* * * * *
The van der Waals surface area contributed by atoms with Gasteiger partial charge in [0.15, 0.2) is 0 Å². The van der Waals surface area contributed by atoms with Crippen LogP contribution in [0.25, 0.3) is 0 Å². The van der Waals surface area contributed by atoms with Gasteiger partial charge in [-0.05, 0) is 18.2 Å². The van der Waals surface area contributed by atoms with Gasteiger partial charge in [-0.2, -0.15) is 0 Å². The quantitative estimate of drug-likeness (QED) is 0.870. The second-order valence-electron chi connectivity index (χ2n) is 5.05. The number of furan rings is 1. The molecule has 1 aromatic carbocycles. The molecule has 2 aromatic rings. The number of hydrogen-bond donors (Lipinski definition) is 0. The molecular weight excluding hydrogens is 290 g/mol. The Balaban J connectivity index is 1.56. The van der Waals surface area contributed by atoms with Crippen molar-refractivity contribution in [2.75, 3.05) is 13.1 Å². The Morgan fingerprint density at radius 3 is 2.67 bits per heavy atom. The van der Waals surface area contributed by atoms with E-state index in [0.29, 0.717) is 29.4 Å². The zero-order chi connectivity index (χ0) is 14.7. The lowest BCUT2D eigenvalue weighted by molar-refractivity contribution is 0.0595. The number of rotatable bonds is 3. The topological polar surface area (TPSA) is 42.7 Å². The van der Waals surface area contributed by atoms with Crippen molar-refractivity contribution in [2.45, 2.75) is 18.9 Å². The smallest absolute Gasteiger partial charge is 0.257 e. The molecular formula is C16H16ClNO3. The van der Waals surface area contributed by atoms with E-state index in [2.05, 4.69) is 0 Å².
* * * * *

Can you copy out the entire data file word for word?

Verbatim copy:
The van der Waals surface area contributed by atoms with Gasteiger partial charge in [0.15, 0.2) is 0 Å². The van der Waals surface area contributed by atoms with Crippen LogP contribution in [0.25, 0.3) is 0 Å². The van der Waals surface area contributed by atoms with Gasteiger partial charge in [-0.05, 0) is 18.2 Å². The van der Waals surface area contributed by atoms with Gasteiger partial charge in [-0.2, -0.15) is 0 Å². The quantitative estimate of drug-likeness (QED) is 0.870. The second-order valence-electron chi connectivity index (χ2n) is 5.05. The number of furan rings is 1. The molecule has 1 aromatic carbocycles. The molecule has 2 aromatic rings. The number of hydrogen-bond donors (Lipinski definition) is 0. The molecular weight excluding hydrogens is 290 g/mol. The Balaban J connectivity index is 1.56. The van der Waals surface area contributed by atoms with Crippen molar-refractivity contribution in [2.75, 3.05) is 13.1 Å². The Morgan fingerprint density at radius 3 is 2.67 bits per heavy atom. The van der Waals surface area contributed by atoms with E-state index in [0.29, 0.717) is 29.4 Å². The zero-order chi connectivity index (χ0) is 14.7. The lowest BCUT2D eigenvalue weighted by molar-refractivity contribution is 0.0595. The number of rotatable bonds is 3. The topological polar surface area (TPSA) is 42.7 Å². The van der Waals surface area contributed by atoms with Crippen molar-refractivity contribution in [2.45, 2.75) is 18.9 Å². The smallest absolute Gasteiger partial charge is 0.257 e. The molecular formula is C16H16ClNO3. The van der Waals surface area contributed by atoms with E-state index in [2.05, 4.69) is 0 Å².